Priority will be given to any students, faculty and school staff of public or private schools in Flagler County, followed by the general public, who should schedule testing appointments by calling 386-437-7350 ext. 0.
Monday, September 20 8AM to 11AM
Tuesday, September 21 8AM to 11AM
Wednesday, September 22 8AM to 11AM
Thursday, September 23 8AM to 11AM
Friday, September 24 8AM to 11AM
Saturday, September 25 CLOSED
Sunday, September 26 CLOSED
Please consider the following when testing with DOH-Flagler.
* Testing should take place at least 3 to 5 days after exposure. Testing sooner than this may result in false negatives.
* This is NOT a drive-through test site. You will park and walk into the Cattleman’s Hall where testing takes place.
* Wear a mask inside the testing facility. Should you test positive, you may be asked to exit the facility and wait for the rest of your party outside to avoid transmission.
* DOH staff continue to work extended hours to keep up with the contact tracing and case investigation. We appreciate your ongoing patience. It may take time for DOH to reach individuals who test positive for COVID-19. Take initiative to isolate for at least ten days and encourage close contacts to watch for symptoms.
* If you are identified as a close contact to someone who tests positive, you may not hear from the health department if resources are not available.
* If you have been vaccinated (two weeks after your final dose) you will not need to quarantine if you do not have symptoms.
* If you have symptoms, get tested as soon as possible.
* Students will need to quarantine at least four days after the date of exposure.
Monoclonal Antibody Treatments are now available in Flagler County at Daytona State College’s Palm Coast Campus. Monoclonal Antibody Treatments (MAB) for COVID-19 can prevent severe illness, hospitalization and death among high-risk individuals. Individuals 12 years and older who are high-risk, that have contracted or been exposed to COVID-19, are eligible for this treatment. Treatment is free.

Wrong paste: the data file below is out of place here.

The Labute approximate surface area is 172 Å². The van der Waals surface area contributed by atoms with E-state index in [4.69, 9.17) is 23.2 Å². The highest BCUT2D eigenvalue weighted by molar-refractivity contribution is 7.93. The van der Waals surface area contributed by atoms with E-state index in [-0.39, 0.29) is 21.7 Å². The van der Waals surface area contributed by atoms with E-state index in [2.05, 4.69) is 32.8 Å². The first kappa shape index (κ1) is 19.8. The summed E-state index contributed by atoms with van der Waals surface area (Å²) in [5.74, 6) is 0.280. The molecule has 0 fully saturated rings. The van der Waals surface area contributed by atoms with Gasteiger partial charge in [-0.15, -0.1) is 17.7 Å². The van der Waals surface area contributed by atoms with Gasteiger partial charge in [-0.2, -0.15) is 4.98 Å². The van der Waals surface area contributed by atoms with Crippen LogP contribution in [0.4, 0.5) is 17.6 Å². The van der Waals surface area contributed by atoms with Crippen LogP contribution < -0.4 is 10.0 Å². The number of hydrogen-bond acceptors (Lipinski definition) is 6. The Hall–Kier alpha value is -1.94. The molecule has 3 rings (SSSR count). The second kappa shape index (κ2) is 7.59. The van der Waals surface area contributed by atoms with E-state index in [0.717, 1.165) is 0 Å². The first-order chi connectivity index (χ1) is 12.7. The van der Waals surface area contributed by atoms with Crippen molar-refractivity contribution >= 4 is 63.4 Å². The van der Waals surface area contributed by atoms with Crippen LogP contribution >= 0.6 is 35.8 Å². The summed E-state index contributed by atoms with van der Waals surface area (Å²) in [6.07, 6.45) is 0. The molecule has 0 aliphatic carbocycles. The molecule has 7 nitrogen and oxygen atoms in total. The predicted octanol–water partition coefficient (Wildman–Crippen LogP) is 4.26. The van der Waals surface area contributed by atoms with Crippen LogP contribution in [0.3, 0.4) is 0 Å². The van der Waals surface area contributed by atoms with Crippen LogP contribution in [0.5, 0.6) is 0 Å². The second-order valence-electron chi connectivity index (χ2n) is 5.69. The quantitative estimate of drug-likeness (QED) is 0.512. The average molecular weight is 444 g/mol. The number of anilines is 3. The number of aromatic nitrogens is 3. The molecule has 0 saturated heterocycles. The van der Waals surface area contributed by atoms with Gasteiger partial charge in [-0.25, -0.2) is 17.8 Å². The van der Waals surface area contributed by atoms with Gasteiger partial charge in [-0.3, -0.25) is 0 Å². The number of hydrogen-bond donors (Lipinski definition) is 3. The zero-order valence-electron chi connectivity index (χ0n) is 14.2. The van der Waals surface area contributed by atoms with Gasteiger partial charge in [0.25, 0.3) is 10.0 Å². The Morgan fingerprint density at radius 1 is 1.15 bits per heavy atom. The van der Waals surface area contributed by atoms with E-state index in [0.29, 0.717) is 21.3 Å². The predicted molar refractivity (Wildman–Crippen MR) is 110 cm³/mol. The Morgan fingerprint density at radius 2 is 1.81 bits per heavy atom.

Vaccinations continue to be offered at 301 Dr. Carter Blvd on Mondays from 3:30 to 6:00PM. Appointments are preferred; Walk-ins are welcome. The health department is awaiting guidance for the administration of booster doses. CVS, Walgreens, Publix and Walmart are offering boosters to immunocompromised individuals.
The Live Calendar is a compendium of local and regional political, civic and cultural events. You can input your own calendar events directly onto the site as you wish them to appear (pending approval of course). To include your event in the Live Calendar, please fill out this form.
Flagler County School Board Workshop: Agenda Items
Flagler Beach Planning and Architectural Review Board
Palm Coast City Council Meeting
Bunnell Planning, Zoning and Appeals Board
Palm Coast Code Enforcement Board Meeting
Separation Chat: Open Discussion
The Circle of Light A Course in Miracles Study Group
Weekly Chess Club for Teens, Ages 9-18, at the Flagler County Public Library
Flagler County Republican Club Meeting
For the full calendar, go here.
“Central to Mann’s argument in both “Thoughts in Wartime” and “Reflections” is a distinction between “civilization” and “culture.” The terms are often used interchangeably, but Mann insists that they “are not only not the same, they are opposites.” Civilization “involves reason, enlightenment, moderation, moral education, skepticism,” whereas culture represents “the sublimation of the demonic.” As such, it “belongs entirely to the other side … a deeper, darker, impassioned world.” Every nation has a distinctive culture, but not all nations are civilized. Culture tends to prize its particular local character; civilization seeks to make itself universal.”
–Christopher Beha, from “Thomas Mann on the Artist vs. the State” in The New York Times Book Review, Sept. 17 (online), 19 (in print), 2021.